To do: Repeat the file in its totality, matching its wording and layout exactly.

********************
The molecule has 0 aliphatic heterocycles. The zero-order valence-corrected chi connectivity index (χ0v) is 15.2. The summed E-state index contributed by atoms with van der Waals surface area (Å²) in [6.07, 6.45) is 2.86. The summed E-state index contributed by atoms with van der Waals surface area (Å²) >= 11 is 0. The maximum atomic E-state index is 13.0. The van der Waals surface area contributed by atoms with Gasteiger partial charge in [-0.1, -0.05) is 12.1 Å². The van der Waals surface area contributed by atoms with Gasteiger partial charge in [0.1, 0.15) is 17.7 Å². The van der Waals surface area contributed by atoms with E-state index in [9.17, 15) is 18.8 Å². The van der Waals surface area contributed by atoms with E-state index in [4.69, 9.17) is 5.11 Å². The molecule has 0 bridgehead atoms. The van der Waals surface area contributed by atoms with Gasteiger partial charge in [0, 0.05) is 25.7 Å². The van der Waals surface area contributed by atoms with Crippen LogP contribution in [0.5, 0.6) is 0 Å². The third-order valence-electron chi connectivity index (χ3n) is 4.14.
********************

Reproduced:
The molecule has 0 aliphatic heterocycles. The zero-order valence-corrected chi connectivity index (χ0v) is 15.2. The summed E-state index contributed by atoms with van der Waals surface area (Å²) in [6.07, 6.45) is 2.86. The summed E-state index contributed by atoms with van der Waals surface area (Å²) >= 11 is 0. The maximum atomic E-state index is 13.0. The van der Waals surface area contributed by atoms with Gasteiger partial charge in [-0.1, -0.05) is 12.1 Å². The van der Waals surface area contributed by atoms with Gasteiger partial charge in [0.1, 0.15) is 17.7 Å². The van der Waals surface area contributed by atoms with E-state index in [9.17, 15) is 18.8 Å². The van der Waals surface area contributed by atoms with E-state index in [4.69, 9.17) is 5.11 Å². The molecule has 0 bridgehead atoms. The van der Waals surface area contributed by atoms with Gasteiger partial charge in [0, 0.05) is 25.7 Å². The van der Waals surface area contributed by atoms with Crippen LogP contribution in [0.5, 0.6) is 0 Å². The third-order valence-electron chi connectivity index (χ3n) is 4.14.